While he loved his job, he wanted to do more, and decided to open his own shop in Hoboken. “I’ll tell you, it was probably the scariest thing I ever did,” he says. “When I put in my resignation at my old job, my second son was about to be born. Living in Hoboken, it’s not cheap. I was really fortunate. People came, and we’ve been busy ever since. I couldn’t have asked for a better start.”
His Hoboken office, which opened in 2016, is strictly modern. With high ceilings, a large drafting table that takes up much of the space, and suit jackets hung on garment racks, at first glance it could be a studio apartment for a well-to-do bachelor. It’s a masculine space. The artistic flourishes come from the lighting and large canvases of urban spaces by local artist Tim Daly, who also works in the Neumann Leather Building.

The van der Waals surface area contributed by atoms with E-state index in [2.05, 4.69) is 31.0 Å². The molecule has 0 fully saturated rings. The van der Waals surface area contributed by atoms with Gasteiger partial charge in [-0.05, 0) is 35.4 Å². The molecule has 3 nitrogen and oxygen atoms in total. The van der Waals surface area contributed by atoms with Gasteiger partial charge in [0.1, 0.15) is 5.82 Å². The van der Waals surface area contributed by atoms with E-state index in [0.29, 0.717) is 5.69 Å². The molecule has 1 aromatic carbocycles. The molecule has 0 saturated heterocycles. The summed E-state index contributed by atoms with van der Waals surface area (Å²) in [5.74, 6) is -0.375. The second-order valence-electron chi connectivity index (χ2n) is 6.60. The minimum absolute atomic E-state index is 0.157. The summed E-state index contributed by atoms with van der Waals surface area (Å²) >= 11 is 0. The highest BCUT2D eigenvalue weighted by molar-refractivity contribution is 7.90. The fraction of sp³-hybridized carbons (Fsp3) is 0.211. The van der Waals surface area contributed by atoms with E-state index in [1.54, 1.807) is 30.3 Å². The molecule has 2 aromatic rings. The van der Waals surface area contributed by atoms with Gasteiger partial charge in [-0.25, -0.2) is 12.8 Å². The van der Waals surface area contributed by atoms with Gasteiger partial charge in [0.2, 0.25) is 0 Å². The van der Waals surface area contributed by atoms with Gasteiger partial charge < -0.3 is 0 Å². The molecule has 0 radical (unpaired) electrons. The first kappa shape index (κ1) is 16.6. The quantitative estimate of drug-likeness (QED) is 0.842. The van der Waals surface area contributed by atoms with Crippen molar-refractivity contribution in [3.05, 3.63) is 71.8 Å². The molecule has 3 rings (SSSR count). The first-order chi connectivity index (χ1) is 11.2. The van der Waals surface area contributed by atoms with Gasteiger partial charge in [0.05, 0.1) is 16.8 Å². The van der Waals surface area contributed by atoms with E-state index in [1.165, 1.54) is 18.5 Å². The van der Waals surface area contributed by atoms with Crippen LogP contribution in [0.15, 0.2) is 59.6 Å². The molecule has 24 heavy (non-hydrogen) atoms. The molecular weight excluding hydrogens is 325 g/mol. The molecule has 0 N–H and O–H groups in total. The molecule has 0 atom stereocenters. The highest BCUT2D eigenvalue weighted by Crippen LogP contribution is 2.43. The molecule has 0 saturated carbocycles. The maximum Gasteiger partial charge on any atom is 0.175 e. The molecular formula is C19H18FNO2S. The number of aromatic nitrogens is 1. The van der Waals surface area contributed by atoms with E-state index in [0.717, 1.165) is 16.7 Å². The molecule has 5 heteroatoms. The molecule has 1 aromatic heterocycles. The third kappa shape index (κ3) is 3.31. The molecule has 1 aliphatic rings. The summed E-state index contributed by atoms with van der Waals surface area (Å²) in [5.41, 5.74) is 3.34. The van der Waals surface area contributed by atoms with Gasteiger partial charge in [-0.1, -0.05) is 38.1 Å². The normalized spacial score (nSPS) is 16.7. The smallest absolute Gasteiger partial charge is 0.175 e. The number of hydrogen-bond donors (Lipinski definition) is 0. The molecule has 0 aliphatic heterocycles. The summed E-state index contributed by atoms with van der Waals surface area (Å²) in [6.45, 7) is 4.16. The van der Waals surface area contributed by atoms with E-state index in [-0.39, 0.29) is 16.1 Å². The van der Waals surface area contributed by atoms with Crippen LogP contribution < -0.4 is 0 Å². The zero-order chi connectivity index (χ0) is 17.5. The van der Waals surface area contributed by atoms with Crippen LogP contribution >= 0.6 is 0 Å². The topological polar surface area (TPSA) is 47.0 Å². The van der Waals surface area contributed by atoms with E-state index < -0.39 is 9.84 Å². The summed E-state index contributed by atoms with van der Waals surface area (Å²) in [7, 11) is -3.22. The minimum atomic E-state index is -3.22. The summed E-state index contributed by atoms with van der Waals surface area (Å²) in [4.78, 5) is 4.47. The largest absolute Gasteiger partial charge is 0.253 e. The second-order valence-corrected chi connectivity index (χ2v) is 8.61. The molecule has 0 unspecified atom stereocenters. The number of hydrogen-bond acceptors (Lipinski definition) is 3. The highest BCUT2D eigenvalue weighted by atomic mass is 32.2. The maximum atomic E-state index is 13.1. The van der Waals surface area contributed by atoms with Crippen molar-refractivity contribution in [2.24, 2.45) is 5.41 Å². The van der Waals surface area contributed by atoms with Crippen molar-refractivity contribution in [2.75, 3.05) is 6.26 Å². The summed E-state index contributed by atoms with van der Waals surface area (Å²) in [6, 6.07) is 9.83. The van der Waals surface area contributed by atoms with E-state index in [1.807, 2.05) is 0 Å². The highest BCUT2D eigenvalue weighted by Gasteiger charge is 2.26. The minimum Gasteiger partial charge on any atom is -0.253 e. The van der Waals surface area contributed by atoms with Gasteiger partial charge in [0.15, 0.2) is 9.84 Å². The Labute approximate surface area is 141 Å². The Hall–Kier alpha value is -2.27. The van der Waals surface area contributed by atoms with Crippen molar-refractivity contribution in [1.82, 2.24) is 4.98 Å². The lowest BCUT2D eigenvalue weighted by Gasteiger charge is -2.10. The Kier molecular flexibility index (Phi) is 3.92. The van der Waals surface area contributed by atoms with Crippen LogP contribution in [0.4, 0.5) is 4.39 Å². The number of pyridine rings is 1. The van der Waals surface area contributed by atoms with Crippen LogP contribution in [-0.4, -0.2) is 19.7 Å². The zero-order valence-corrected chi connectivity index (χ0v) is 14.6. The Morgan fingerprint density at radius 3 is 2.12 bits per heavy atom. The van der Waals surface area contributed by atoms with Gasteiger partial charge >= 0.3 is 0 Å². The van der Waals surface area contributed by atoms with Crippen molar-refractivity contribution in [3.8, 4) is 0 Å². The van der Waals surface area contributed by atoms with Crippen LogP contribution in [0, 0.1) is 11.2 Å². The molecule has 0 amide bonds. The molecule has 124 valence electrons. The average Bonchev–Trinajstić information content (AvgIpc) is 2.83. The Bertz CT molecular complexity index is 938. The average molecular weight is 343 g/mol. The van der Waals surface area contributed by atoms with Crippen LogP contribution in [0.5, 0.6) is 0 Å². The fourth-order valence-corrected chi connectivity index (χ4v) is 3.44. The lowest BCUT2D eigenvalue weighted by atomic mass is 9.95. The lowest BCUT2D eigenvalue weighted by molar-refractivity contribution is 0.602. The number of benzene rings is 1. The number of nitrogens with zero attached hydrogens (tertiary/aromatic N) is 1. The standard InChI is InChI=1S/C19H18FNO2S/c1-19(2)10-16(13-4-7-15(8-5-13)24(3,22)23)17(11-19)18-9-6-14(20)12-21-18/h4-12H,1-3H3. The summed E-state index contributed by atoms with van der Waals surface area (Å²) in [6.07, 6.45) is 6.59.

When a client enters his studio, Joe first talks to him to get a sense of who he is before a single measurement is made. This is an important step, he says.
“We usually start with people who have been to other tailors, and they aren’t too happy, or they bought off the rack, and it’s subpar,” he says. “Maybe they were OK, but now they want true bespoke, where it’s made from scratch. They want the quality. They want the beautiful cloth.”
Joe is as precise with his words as he is with his measurements. He notes that the word “bespoke” is now used to describe far more than custom clothing. There are bespoke pizza, restaurants, and even water. While some have misappropriated the word, Joe’s tailoring is truly custom-made.